From today's vantage point, the 82-game NHL schedule seems to stretch endlessly into the distance, the view of the finish line obscured by a series of 10-day road trips and mid-week battles against overly familiar division rivals.
But the truth is that the end, like an object in a rear view mirror, is a lot closer than it appears. In the parity-driven post-lockout era, four or six points gained -- or lost -- in October are just as precious as the ones battled for down the stretch. Teams have relatively little time to determine if perceived shortcomings are temporary blips or potentially devastating trends.
That might explain why the Blackhawks waited just four games to dismiss head coach
More on that later.
First, let's consider Savard and his replacement. It didn't take Bowman long to recognize that Savard's strength was motivational rather than structural. That was fine last season, when Savard was tasked with ushering 16 players into their first NHL games and he kept the group competitive right through the final weekend. But his take-no-chances system failed to make the most of one of the team's most obvious assets: the speed of its young forwards. Special teams, a constant source of frustration last season, have continued to struggle. And there were questions about Savard's use of some players, particularly promising power forward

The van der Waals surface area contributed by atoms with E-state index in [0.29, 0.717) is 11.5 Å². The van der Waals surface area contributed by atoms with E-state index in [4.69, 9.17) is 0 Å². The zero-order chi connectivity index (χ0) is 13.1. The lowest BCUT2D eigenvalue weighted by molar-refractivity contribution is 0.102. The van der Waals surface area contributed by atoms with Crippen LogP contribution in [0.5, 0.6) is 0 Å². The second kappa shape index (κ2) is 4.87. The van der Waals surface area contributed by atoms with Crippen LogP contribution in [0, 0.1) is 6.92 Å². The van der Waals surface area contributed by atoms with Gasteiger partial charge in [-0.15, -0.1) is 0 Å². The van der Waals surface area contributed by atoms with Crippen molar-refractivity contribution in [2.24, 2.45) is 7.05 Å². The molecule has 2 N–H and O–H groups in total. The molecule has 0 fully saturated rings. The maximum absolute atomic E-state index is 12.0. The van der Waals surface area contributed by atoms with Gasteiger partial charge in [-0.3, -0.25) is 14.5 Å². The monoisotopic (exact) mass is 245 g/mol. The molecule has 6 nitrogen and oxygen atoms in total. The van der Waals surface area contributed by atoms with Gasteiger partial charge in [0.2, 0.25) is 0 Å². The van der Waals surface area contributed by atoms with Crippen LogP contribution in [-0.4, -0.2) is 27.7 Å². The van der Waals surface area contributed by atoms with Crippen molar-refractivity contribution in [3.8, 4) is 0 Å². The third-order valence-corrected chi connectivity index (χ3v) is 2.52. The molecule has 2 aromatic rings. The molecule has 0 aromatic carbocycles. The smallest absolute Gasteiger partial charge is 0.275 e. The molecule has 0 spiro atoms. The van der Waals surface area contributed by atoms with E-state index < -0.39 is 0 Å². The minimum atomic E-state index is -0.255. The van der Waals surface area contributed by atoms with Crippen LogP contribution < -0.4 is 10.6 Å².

In Quenneville, the Hawks have a more experienced hand on the wheel, but it's hard to say that he's a strong choice for this team. He'll certainly instill a focused defensive scheme, and that won't hurt. But --
But Quenneville's the man now for better or worse, and now that he's in place, the spotlight falls directly on the checkered history of Tallon. As GM, he's done an excellent job bringing in young talent, drafting wisely, making smart deals for forwards
Tallon has to be looking somewhat admiringly at the Phoenix Coyotes. Although their roster also relies heavily on blue-chippers like
Adding experience like that would win Tallon points with Bowman. From the very start in St. Louis, Bowman's teams have revolved around veteran players, and while the old master has to like the potential of this group in Chicago, he's probably uneasy with the mix. If Tallon fails to make the necessary adjustments, especially adding a legitimate second line center, he might not be around to see the Hawks play their biggest game of the season -- on New Year's Day at Wrigley Field against the Red Wings.
The Hawks might have some intriguing options available to them in that case.
That shows how far the Hawks have come over the past year. What happens during the next few weeks under Queneville will show how much farther they have to go.